with advice from her mother-in-law:  “Spend more time shopping and less time cooking” — to emphasize the rule observed by great cooks everywhere: the secret of delectable food lies in the careful selection of the freshest ingredients.  This collection of  classic Tuscan dishes ranges from the rustic and humble (panzanella  or pappa al pomodoro) to the exotic  (cinghiale in dolceforte — i.e. wild boar with chocolate sauce– or cacciucco, the Tuscan fish soup made with red wine)  simply explained  with easy- to-follow instructions, all calibrated for the American kitchen. From favorite antipastos like chicken liver crostini and fettunta (known in Rome as bruschetta) to luscious desserts like pannacotta and torta della nonna, you will learn to prepare and serve delicious, authentic Tuscan meals delighting friends and family, and yourself, of course.  This book offers a no-nonsense and no fuss crash course in the very basics of Tuscan eating.

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The freshest produce makes for the most delectable meals

In her short introduction, the author tells us that she has received many of these recipes from members of her Italian family, passed down from mothers and aunts, ordinary housewives and professional cooks.  Cookbooks are a rarity in most Italian homes, except for an occasional stained sheaf of scribbled notes, held together with paperclips or rubberbands. Italian cooks tend to dispense with precise measurements or cooking times when preparing daily meals.  “Quanto basta,” is the norm – as much or as long as it takes. Butter is often measured  in quantities such as “a walnut,”  rice by handfuls, liquid by fingers or glassfuls.  Judy Witts Francini makes it easier for you to follow by translating this oral tradition into American measurements.  Once you get the hang of it though, you’ll see these recipes lend themselves to the “ad occhio” approach –gauging measures and proportions  by eye, instinct, and taste. At that point, she suggests, you will find that an old yoghurt container will serve as a measuring cup.

Other recipes in this collection were instead “picked up” at markets and shops, through conversations with butchers or fishmongers, or simply plucked out of the air, for wherever  you go in Italy, recipes are the focus of animated discussions. Not only while waiting your turn to be served by the salumaio or baker, or while your anchovies are being filleted or your cuttlefish cleaned, but also while riding on the bus or waiting in line at the bank or the post office,  all around you recipes and cooking methods are compared, often between strangers. It’s illuminating to eavesdrop on such exchanges —  which can take the form of challenges, contests, barters, or selfless acts of sharing. Perhaps this is a second meaning to her mother-in-law’s advice, for if you keep your ears open as you go about your shopping, you can acquire an encyclopedic knowledge of Italian cuisine.

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Keep your ears open while out shopping to pick up cooking tips and recipes!

In addition, the author provides a list of basic ingredients, most of which are easily found at your supermarket – with the exception of the wild boar, for which a good cut of beef might substitute.  Admittedly, the requirement for  vine-ripened tomatoes might be more difficult to satisfy these days, even in some areas of Tuscany, unless you grow your own.  Also enlightening is her explanation of a typical day in Tuscany with an hourly breakdown from the gastronomical point of view. Alas, here too, changes have occurred over the last decade, especially in urban settings, where lunch is no longer a family meal on weekdays.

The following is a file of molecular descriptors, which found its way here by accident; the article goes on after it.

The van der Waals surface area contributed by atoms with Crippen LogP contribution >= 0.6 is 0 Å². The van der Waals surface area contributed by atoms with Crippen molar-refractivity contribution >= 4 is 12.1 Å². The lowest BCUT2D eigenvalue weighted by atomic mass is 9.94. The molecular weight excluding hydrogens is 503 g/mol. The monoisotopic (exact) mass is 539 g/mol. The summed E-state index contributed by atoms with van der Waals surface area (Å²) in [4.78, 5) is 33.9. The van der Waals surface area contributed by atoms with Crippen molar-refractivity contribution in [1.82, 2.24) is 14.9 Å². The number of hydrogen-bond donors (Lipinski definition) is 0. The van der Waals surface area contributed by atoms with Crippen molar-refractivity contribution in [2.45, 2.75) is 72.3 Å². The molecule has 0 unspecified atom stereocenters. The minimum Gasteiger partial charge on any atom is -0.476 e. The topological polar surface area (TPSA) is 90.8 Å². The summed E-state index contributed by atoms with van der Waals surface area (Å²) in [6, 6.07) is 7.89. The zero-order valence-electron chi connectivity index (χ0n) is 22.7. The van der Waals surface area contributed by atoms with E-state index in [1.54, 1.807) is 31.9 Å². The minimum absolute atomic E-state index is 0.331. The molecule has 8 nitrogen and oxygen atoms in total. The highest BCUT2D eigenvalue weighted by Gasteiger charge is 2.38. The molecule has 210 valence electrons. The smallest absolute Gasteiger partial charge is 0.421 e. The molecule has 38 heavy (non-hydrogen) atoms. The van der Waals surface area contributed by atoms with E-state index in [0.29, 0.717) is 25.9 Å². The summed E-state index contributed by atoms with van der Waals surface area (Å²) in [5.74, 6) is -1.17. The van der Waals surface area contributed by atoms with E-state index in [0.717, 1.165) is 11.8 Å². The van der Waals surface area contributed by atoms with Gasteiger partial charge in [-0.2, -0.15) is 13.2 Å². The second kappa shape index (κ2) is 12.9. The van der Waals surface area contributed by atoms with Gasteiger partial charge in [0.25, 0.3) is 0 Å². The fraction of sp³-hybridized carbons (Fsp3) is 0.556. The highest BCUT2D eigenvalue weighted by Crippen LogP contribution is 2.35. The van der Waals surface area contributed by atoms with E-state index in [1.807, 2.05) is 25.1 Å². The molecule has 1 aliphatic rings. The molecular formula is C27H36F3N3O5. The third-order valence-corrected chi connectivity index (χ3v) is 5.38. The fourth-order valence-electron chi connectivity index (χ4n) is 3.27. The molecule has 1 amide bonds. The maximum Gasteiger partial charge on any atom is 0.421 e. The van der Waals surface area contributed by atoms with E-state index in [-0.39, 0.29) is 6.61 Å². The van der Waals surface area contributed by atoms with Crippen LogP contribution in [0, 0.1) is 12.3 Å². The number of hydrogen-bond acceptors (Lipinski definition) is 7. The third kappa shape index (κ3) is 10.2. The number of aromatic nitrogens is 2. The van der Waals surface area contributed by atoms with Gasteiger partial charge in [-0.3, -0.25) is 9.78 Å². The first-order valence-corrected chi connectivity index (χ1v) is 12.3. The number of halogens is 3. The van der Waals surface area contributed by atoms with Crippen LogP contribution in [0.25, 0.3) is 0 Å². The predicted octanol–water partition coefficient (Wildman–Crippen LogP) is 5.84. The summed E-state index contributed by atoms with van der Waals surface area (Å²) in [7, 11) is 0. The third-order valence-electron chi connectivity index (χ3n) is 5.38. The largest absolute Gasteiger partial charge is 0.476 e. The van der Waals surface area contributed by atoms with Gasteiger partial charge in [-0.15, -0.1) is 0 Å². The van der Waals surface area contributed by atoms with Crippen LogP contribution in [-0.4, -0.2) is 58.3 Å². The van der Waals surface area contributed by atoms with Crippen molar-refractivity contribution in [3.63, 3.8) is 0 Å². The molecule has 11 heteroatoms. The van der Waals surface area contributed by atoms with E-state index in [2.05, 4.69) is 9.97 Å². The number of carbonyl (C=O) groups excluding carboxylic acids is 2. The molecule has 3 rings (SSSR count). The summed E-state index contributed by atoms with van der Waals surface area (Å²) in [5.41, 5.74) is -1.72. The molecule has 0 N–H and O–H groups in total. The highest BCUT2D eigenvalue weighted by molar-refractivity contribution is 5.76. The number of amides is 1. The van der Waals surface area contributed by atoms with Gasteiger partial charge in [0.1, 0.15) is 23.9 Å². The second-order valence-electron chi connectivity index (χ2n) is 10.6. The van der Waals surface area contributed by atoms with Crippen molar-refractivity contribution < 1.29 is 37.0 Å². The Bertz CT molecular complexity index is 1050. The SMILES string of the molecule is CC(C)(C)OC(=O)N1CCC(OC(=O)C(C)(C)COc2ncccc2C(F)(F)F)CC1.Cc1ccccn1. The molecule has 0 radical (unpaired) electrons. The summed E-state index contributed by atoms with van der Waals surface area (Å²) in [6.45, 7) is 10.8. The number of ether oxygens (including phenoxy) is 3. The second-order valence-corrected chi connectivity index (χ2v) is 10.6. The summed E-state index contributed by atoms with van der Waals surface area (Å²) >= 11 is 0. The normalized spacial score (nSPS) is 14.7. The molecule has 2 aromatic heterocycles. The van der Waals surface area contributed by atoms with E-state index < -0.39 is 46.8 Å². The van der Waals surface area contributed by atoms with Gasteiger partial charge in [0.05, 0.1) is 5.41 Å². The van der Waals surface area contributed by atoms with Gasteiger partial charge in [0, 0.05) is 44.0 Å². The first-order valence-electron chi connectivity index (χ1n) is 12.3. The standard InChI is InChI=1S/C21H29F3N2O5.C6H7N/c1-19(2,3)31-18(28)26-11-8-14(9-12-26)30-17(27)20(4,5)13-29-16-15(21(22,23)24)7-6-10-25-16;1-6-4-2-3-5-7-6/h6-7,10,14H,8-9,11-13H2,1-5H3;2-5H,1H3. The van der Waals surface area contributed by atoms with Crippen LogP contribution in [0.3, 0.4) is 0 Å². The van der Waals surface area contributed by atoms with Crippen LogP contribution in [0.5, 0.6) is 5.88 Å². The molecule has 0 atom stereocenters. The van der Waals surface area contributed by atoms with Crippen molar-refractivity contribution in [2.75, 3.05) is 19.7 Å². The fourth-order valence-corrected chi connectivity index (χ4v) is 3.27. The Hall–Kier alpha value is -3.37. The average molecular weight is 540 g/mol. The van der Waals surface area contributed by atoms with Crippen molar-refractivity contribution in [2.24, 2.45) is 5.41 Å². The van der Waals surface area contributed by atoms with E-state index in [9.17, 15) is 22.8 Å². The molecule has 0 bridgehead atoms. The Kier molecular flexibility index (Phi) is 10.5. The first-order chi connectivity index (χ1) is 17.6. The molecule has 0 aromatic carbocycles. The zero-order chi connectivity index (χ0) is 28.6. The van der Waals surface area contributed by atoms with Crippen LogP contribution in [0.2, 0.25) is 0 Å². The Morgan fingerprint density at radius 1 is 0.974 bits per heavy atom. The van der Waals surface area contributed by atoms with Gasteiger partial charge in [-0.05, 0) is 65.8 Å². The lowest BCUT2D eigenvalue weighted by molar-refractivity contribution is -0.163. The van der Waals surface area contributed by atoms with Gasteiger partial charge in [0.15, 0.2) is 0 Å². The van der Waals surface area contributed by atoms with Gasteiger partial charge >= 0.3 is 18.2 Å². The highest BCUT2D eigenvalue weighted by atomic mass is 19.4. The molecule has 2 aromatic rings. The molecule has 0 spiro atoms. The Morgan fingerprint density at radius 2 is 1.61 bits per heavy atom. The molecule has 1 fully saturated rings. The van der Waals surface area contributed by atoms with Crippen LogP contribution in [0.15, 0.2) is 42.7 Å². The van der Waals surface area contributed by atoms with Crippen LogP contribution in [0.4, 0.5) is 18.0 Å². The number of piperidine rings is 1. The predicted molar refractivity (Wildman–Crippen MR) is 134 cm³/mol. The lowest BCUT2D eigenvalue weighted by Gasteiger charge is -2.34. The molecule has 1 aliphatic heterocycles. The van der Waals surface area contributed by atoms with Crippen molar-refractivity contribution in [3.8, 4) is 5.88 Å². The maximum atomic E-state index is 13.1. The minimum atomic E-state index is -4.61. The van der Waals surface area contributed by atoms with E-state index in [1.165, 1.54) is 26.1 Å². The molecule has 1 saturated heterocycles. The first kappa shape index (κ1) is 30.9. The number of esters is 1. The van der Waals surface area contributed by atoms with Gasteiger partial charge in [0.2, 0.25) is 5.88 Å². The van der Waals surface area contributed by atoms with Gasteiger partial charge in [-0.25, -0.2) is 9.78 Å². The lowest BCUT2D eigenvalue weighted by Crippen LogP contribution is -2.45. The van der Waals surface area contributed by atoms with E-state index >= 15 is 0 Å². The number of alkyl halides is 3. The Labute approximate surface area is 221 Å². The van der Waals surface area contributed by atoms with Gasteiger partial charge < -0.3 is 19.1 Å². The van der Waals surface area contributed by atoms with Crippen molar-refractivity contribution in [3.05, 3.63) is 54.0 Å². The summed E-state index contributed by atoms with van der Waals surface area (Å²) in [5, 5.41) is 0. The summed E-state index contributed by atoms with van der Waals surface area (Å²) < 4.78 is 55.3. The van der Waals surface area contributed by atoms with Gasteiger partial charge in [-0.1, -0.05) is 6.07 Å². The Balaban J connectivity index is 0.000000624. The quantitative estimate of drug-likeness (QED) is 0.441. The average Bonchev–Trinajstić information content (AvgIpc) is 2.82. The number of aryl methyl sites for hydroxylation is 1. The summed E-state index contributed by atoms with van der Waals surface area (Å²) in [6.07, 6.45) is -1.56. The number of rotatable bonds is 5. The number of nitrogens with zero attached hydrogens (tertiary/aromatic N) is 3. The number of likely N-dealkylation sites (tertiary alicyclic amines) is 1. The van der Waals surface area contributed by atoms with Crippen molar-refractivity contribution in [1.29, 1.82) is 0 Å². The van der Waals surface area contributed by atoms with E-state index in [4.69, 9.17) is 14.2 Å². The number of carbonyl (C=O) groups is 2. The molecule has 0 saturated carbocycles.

Judy Witts Francini writes with authority, simplicity, and verve – and this reader wished she had provided a little bit more about herself, her life,  the people and places connected to these recipes – which I am sure would make for fascinating reading.  But that’s not what she is interested in –writing about herself. She is really focused on the task at hand: transmitting the basics of Tuscan cuisine.  On that point, she wisely and generously advises: “The first time you try a recipe, it is new. The second time, you correct it. The third time you make it, it is yours.” In other words,  cherished recipes are not something locked in a box possessed by exclusive owners, but particles in a great stream belonging to all.

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Magic Library of Bomarzo’s Test Kitchen

Judy Witts Francini has gone on to publish other books, maintains a website dedicated to Italian cuisine http://divinacucina.com/  and has a youtube channel providing excellent videos on specific techniques. https://www.youtube.com/playlist?list=PL7yncVso5NG8mDB7ObGVfKvQ1lL_ps8kx

She organizes cooking classes and gastronomical tours in Italy.

Secrets from My Tuscan Kitchen was recently made available at reduced price on amazon kindle to celebrate the tenth anniversary of its first publication.

For more cookbook reviews by Linda Lappin, see her Review of Prospero’s Kitchen, Island Cooking of Greece, by Diana Farr Louis and June Marino 

and  Review of Cucina Povera: Tuscan Peasant Cooking by Pamela Sheldon Johns both appearing in Alimentum Literary Journal.

For a guide to place, travel, and food writing, see Lappin’s prize-winning  craft of writing book: The Soul of Place – A Creative Writing Workbook: Ideas and Exercises for Conjuring the Genius Loci.

For more on Tuscan cuisine by Linda Lappin, see Pane & Pecorino: Living the Simple Life in Tuscany @ Travelers Tales